Got the floor epoxied in the secondary part of the shop... What a big change between old and new. Also, got a better seal on the can lid and a 6" flex hose between the cyclone and dump lid. I'm impressed with the suction when two blast gates are open at the same time. Now all I need is a cartridge filter sometime down the road...
Here is a link to the filter cartridge I've used for 10 years. https://wynnenv.com/woodworking-filters/

Your floor looks great! I need to apply to my shop floor however I would need to do a lot of scraping and cleaning first.
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post #9 of 27 (permalink) Old 01-13-2019, 12:35 PM
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The floor does look great.

Get yourself some of the metal foil type of duct sealing tape and do a good tight seal on every joint in the ducting and even the seams in the segments of your elbows. Any leak between the tool and the blower is an inward leak and results in vacuum loss at the tool. You will improve your system's efficiency by sealing these. Any leak after the blower is an outward leak and puts saw dust in the shop air..... and your lungs.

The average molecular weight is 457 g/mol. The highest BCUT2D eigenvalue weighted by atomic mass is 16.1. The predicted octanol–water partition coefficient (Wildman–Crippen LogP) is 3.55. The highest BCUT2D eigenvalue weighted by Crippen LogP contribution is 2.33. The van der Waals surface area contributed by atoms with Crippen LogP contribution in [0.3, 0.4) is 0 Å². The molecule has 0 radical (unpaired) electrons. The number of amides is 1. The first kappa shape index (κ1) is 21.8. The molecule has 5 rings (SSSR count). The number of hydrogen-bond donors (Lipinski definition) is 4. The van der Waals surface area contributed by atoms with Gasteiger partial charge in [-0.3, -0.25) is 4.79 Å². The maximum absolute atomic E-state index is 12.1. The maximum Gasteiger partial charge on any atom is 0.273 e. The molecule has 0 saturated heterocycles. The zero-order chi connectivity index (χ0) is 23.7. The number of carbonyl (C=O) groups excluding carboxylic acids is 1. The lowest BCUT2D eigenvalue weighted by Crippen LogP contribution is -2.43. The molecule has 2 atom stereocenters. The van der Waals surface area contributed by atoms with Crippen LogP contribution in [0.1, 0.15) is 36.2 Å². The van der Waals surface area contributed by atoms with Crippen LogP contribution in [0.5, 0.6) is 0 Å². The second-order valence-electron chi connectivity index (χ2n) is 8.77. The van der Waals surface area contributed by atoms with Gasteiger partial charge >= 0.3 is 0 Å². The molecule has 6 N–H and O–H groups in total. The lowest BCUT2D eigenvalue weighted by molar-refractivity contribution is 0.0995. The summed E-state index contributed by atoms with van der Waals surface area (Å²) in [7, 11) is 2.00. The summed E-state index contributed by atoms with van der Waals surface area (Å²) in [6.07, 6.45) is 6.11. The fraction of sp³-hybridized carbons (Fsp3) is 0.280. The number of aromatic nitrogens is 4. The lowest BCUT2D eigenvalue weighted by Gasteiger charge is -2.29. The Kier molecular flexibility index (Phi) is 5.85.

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post #10 of 27 (permalink) Old 01-13-2019, 01:44 PM
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Quote:
Originally Posted by CharleyL View Post
A cyclone is definitely the way to go, but I think you will be up sizing the blower horsepower before long. You will probably also be having fits trying to get a leak tight seal on that metal trash can lid. Although metal trash cans are easy to find, they tend to be hard to seal the lid and seams when using them for this purpose. I went with a metal grease barrel because the barrel has welded seams and a smooth top lip to seal to the lid. When running, any leak in the hose connection or barrel below the cyclone will significantly reduce the efficiency of your system, and it will also result in considerable amounts of dust and chips getting past the cyclone and into your filter bag. A cyclone depends on no up air flow from below or the dust and chips won't fall out the bottom of the cyclone into the collection container and some will end up getting past the cyclone.